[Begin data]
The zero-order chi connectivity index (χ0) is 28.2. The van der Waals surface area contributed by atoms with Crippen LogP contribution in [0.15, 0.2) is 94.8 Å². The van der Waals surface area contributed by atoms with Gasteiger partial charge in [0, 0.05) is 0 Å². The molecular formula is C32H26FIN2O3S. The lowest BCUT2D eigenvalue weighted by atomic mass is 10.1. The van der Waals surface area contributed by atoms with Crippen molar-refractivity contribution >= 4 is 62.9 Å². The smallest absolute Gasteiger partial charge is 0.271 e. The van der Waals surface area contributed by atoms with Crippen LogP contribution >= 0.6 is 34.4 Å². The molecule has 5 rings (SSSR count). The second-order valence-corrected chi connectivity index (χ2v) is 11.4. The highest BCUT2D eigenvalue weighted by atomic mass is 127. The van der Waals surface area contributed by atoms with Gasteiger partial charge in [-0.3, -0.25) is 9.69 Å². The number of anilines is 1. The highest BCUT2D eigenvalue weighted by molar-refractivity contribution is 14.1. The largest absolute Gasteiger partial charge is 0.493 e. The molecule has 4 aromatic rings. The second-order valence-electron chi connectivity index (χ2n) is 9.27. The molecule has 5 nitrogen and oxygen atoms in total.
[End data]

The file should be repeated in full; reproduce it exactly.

The zero-order chi connectivity index (χ0) is 28.2. The van der Waals surface area contributed by atoms with Crippen LogP contribution in [0.15, 0.2) is 94.8 Å². The van der Waals surface area contributed by atoms with Gasteiger partial charge in [0, 0.05) is 0 Å². The molecular formula is C32H26FIN2O3S. The lowest BCUT2D eigenvalue weighted by atomic mass is 10.1. The van der Waals surface area contributed by atoms with Crippen molar-refractivity contribution >= 4 is 62.9 Å². The smallest absolute Gasteiger partial charge is 0.271 e. The van der Waals surface area contributed by atoms with Crippen LogP contribution >= 0.6 is 34.4 Å². The molecule has 5 rings (SSSR count). The second-order valence-corrected chi connectivity index (χ2v) is 11.4. The highest BCUT2D eigenvalue weighted by atomic mass is 127. The van der Waals surface area contributed by atoms with Gasteiger partial charge in [-0.3, -0.25) is 9.69 Å². The number of anilines is 1. The highest BCUT2D eigenvalue weighted by molar-refractivity contribution is 14.1. The largest absolute Gasteiger partial charge is 0.493 e. The molecule has 4 aromatic rings. The second-order valence-electron chi connectivity index (χ2n) is 9.27. The molecule has 5 nitrogen and oxygen atoms in total.